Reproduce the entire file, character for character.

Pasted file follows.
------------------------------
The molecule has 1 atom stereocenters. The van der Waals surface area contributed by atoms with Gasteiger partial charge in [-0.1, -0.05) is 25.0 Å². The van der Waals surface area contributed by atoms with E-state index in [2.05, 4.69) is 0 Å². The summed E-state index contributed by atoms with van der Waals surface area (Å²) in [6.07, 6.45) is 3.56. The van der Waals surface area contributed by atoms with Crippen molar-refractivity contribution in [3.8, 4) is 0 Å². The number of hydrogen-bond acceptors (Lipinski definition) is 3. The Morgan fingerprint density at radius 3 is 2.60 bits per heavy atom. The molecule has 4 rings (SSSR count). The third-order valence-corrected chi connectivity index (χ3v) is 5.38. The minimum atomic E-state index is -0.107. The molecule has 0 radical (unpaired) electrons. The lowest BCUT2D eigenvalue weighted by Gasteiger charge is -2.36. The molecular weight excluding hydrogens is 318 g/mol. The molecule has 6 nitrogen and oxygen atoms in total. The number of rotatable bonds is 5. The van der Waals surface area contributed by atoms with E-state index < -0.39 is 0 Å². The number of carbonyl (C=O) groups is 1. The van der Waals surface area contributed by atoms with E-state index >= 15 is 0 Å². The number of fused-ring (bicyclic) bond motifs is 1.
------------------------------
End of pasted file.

The molecule has 1 atom stereocenters. The van der Waals surface area contributed by atoms with Gasteiger partial charge in [-0.1, -0.05) is 25.0 Å². The van der Waals surface area contributed by atoms with E-state index in [2.05, 4.69) is 0 Å². The summed E-state index contributed by atoms with van der Waals surface area (Å²) in [6.07, 6.45) is 3.56. The van der Waals surface area contributed by atoms with Crippen molar-refractivity contribution in [3.8, 4) is 0 Å². The number of hydrogen-bond acceptors (Lipinski definition) is 3. The Morgan fingerprint density at radius 3 is 2.60 bits per heavy atom. The molecule has 4 rings (SSSR count). The third-order valence-corrected chi connectivity index (χ3v) is 5.38. The minimum atomic E-state index is -0.107. The molecule has 0 radical (unpaired) electrons. The lowest BCUT2D eigenvalue weighted by Gasteiger charge is -2.36. The molecular weight excluding hydrogens is 318 g/mol. The molecule has 6 nitrogen and oxygen atoms in total. The number of rotatable bonds is 5. The van der Waals surface area contributed by atoms with E-state index < -0.39 is 0 Å². The number of carbonyl (C=O) groups is 1. The van der Waals surface area contributed by atoms with E-state index >= 15 is 0 Å². The number of fused-ring (bicyclic) bond motifs is 1.